Make the most of what you've got," is the mantra in the credit card business these days, as new lending is all but shut down and consumers are spending and defaulting in ways legacy models are not equipped to predict.
"The new account market is really in suspended animation," says Dennis Moroney, research director at Mastercard-owned TowerGroup. "Mail volume fell off a cliff and nobody in their right mind is trying to acquire."
Institutions are instead leveraging analytics, reweighted models and decision optimization technology to maximize retention, enhance portfolio management and minimize losses.
Credit card acquisition mailings were down 29 percent in the third quarter of 2008, compared with the same period in 2007, according to Mintel Comperemedia; the average maximum credit amount offered declined 27 percent in the third quarter of 2008 from the first. Federal Reserve numbers on consumer credit indicate total outstanding revolving credit declined 3.4 percent to $974 billion in November.
Those responsible for credit strategies and portfolio management know the reality behind the rapidly declining economic landscape: consumer credit conditions are changing faster than existing models and bureau scores can account for, and the time it takes to put new credit models into production means their value dramatically erodes not long after they're implemented.
"In today's market if a scorecard is only indicative for a year, and it takes you six months to get it, the payback period on that card is so small," says Tom Johnson, vp of new products at Zoot Enterprise, which sells credit decisioning and loan origination products.
Because of the enormity of the undertaking, most issuers aren't completely rebuilding models, rather they're keeping the structure of the models stable but tweaking the weights and parameters. "Over the last six months we've seen more demand for credit line decreases. [But] people are trying to be clever about the way in which they implement those strategies because they understand it's very easy for them to backfire," says Andrew Jennings, svp and CRO at Fair Isaac Corp.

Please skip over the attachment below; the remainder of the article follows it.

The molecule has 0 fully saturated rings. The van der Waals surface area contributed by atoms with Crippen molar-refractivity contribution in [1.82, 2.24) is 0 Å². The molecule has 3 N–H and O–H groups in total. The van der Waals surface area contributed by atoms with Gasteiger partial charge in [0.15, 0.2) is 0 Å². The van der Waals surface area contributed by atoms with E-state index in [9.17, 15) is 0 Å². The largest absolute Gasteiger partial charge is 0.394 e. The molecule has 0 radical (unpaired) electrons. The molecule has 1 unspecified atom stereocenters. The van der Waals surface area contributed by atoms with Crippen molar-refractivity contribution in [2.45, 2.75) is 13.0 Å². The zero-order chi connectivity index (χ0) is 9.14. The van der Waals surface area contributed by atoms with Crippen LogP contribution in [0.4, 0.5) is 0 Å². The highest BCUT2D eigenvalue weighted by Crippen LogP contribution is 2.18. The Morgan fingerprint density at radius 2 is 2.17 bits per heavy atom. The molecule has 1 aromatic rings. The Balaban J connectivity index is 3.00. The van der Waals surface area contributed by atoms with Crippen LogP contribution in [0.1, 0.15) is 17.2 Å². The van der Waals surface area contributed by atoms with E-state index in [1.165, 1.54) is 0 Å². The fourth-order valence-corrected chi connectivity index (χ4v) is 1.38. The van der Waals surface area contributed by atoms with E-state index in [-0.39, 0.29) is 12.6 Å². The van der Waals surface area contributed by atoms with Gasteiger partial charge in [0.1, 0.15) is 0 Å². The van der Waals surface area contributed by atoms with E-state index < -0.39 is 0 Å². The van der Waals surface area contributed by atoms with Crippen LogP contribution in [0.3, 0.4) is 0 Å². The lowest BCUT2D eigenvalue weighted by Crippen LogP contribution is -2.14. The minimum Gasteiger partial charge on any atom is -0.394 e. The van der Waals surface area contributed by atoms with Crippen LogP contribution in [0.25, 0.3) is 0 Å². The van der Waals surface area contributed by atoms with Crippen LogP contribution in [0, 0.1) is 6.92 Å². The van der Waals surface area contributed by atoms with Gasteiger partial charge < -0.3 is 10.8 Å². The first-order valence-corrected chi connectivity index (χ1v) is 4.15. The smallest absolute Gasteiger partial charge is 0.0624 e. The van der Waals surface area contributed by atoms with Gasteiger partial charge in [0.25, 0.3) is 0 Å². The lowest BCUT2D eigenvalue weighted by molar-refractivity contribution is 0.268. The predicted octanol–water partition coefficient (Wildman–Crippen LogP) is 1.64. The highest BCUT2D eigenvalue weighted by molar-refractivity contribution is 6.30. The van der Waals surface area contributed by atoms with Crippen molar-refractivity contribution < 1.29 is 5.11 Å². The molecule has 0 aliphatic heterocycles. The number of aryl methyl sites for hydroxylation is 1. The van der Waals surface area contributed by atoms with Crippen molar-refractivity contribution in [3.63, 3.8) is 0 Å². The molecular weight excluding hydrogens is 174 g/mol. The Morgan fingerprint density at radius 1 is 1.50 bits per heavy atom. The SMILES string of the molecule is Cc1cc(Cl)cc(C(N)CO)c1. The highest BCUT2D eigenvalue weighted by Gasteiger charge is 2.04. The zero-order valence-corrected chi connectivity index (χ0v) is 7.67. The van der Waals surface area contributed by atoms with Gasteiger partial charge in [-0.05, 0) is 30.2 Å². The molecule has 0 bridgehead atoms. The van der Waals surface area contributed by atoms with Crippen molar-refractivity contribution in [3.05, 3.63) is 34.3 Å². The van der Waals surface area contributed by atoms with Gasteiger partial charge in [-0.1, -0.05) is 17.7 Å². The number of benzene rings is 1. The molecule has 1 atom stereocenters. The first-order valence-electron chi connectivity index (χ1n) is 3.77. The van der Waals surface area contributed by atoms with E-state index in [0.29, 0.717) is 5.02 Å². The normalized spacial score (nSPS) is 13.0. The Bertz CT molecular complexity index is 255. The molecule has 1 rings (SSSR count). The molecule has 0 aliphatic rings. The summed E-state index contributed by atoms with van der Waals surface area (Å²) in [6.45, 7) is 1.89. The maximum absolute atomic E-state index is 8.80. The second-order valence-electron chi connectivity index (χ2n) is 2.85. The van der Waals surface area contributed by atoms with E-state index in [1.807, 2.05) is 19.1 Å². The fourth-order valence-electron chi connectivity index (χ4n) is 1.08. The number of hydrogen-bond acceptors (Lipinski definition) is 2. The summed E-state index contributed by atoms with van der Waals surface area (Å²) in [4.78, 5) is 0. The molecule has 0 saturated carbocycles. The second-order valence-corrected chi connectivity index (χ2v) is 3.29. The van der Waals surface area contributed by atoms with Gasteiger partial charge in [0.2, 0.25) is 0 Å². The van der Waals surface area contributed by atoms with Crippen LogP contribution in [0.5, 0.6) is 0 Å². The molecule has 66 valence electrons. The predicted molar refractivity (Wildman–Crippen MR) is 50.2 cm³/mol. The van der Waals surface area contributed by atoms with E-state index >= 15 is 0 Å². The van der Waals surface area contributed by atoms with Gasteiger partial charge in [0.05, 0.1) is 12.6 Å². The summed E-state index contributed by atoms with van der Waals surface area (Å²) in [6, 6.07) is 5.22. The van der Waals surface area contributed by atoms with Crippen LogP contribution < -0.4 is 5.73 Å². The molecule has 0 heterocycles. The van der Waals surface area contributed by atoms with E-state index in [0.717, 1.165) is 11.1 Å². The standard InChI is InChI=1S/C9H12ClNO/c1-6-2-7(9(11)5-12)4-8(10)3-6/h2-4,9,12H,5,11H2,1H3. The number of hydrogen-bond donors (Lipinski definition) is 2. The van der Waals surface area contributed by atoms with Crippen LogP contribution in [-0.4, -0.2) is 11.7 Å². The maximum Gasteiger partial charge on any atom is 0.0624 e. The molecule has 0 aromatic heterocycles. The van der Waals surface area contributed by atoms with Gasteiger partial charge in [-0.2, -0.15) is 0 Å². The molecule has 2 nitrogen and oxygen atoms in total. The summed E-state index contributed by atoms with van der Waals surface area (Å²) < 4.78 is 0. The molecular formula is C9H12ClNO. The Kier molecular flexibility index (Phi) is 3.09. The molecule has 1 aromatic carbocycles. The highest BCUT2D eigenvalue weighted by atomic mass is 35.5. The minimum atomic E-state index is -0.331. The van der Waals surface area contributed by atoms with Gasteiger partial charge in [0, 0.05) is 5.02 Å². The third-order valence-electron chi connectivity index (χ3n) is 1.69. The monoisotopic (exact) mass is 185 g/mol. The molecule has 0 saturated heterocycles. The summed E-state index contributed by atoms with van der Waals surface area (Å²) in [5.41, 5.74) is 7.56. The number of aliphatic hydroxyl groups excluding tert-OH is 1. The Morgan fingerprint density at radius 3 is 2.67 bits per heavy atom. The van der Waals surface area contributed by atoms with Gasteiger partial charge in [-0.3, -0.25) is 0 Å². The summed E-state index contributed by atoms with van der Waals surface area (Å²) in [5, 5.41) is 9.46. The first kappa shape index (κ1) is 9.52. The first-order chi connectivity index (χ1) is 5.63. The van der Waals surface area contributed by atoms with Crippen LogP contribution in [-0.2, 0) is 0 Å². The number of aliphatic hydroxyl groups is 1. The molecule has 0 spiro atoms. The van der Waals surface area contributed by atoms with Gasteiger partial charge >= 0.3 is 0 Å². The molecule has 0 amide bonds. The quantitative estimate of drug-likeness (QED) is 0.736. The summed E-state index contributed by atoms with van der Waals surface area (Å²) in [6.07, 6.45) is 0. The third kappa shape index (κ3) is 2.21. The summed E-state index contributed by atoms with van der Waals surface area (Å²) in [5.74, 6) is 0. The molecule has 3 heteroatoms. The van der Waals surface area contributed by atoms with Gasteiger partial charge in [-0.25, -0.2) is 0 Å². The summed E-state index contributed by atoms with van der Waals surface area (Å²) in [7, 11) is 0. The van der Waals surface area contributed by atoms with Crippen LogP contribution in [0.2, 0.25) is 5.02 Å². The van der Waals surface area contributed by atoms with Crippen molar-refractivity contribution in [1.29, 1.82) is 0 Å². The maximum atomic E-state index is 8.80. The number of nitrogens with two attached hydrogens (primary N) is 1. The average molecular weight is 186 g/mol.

Retrenching on credit strategy is not as simple as raising score thresholds because the performance of any given score changes as economic conditions fluctuate. Issuers with less sophisticated tools may be relegated to this strategy, but others are finding that decision optimization technology can help make the most of credit pullback. The largest issuers have been utilizing optimization for years, but the technique has trickled into the mid-market says Dan Gellar, evp of Market Rate Insights.
Fair Isaac, using its consortium credit card transaction data, recently conducted an optimization experiment with an objective of decreasing the credit lines on 10 percent of active accounts. In the first scenario, the objective was accomplished using standard blunt instruments - decreasing customers with lower scores, higher utilizations, etc. The outcome of the test: profits on this group decreased 10 percent.
In the second scenario, the same objective was accomplished using optimization, taking into account how the decrease would impact customer's balance, probability of delinquency, and probability of attrition. Using this model, the same credit line decrease decisions increased the group's profitability by three percent.
But it's not enough to reduce the total amount of credit outstanding. Many issuers are looking for ways to stay a step ahead of consumer behavior by predicting which accounts will default, and reaching a settlement before consumers know they're in danger of default. And while bureau scores based on historic data still perform well when ranking risk, says Moroney of TowerGroup, they're not proving to be adept at forecasting losses. This leaves issuers looking for real-time insight into each consumer's position. "Issuers are trying to figure out surrogates for that, other types of metrics they might use," Moroney says, such as checking account balance information.
The other variable issuers are struggling to account for in credit lending strategies are economic metrics like unemployment and inflation. Adding economic indicators doesn't happen in a scoring model, but rather in offline testing of how economic conditions would affect a given credit strategy. Much of this involves taking the concept of stress testing and applying it to the individual account level.
"It's one of those areas that I think it would be foolish to say, 'Here's the model, just plug in some economic forecast and out comes the answer.'" Jennings says. "What you're trying to do is get a sense of the range of possibilities."